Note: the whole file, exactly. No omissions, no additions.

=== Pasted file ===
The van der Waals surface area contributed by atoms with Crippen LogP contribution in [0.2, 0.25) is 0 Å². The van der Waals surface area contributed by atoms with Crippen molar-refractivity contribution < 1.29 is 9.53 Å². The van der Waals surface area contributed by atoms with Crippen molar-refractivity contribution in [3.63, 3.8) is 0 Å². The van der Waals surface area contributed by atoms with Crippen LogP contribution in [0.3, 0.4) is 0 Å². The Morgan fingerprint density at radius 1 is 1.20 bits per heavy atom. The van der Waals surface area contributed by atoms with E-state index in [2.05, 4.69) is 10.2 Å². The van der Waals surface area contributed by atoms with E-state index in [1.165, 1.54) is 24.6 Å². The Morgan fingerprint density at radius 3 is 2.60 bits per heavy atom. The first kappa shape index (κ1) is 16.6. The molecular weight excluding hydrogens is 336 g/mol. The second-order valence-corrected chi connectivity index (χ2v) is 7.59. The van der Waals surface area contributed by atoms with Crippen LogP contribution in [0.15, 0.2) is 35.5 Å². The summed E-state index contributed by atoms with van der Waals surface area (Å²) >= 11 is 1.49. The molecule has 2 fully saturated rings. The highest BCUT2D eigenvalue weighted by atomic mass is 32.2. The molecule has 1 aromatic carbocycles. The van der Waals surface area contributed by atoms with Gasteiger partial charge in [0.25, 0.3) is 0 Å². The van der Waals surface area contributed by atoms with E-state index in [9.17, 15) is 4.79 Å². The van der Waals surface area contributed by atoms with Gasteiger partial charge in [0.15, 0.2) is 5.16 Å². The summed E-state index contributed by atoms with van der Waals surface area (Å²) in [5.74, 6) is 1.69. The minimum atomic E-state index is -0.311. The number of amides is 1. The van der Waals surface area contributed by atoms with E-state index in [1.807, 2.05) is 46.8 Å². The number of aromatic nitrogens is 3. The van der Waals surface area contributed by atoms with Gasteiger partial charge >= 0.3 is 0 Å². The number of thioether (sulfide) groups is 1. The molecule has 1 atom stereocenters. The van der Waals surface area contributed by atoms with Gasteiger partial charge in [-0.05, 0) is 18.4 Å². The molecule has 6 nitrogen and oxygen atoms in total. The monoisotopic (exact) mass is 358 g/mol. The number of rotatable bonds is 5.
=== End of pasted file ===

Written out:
The van der Waals surface area contributed by atoms with Crippen LogP contribution in [0.2, 0.25) is 0 Å². The van der Waals surface area contributed by atoms with Crippen molar-refractivity contribution < 1.29 is 9.53 Å². The van der Waals surface area contributed by atoms with Crippen molar-refractivity contribution in [3.63, 3.8) is 0 Å². The van der Waals surface area contributed by atoms with Crippen LogP contribution in [0.3, 0.4) is 0 Å². The Morgan fingerprint density at radius 1 is 1.20 bits per heavy atom. The van der Waals surface area contributed by atoms with E-state index in [2.05, 4.69) is 10.2 Å². The van der Waals surface area contributed by atoms with E-state index in [1.165, 1.54) is 24.6 Å². The Morgan fingerprint density at radius 3 is 2.60 bits per heavy atom. The first kappa shape index (κ1) is 16.6. The molecular weight excluding hydrogens is 336 g/mol. The second-order valence-corrected chi connectivity index (χ2v) is 7.59. The van der Waals surface area contributed by atoms with Crippen LogP contribution in [0.15, 0.2) is 35.5 Å². The summed E-state index contributed by atoms with van der Waals surface area (Å²) >= 11 is 1.49. The molecule has 2 fully saturated rings. The highest BCUT2D eigenvalue weighted by atomic mass is 32.2. The molecule has 1 aromatic carbocycles. The van der Waals surface area contributed by atoms with Gasteiger partial charge in [0.25, 0.3) is 0 Å². The van der Waals surface area contributed by atoms with E-state index in [9.17, 15) is 4.79 Å². The van der Waals surface area contributed by atoms with Gasteiger partial charge in [0.15, 0.2) is 5.16 Å². The summed E-state index contributed by atoms with van der Waals surface area (Å²) in [5.74, 6) is 1.69. The minimum atomic E-state index is -0.311. The number of amides is 1. The van der Waals surface area contributed by atoms with E-state index in [1.807, 2.05) is 46.8 Å². The number of aromatic nitrogens is 3. The van der Waals surface area contributed by atoms with Gasteiger partial charge >= 0.3 is 0 Å². The number of thioether (sulfide) groups is 1. The molecule has 1 atom stereocenters. The van der Waals surface area contributed by atoms with Gasteiger partial charge in [-0.05, 0) is 18.4 Å². The molecule has 6 nitrogen and oxygen atoms in total. The monoisotopic (exact) mass is 358 g/mol. The number of rotatable bonds is 5.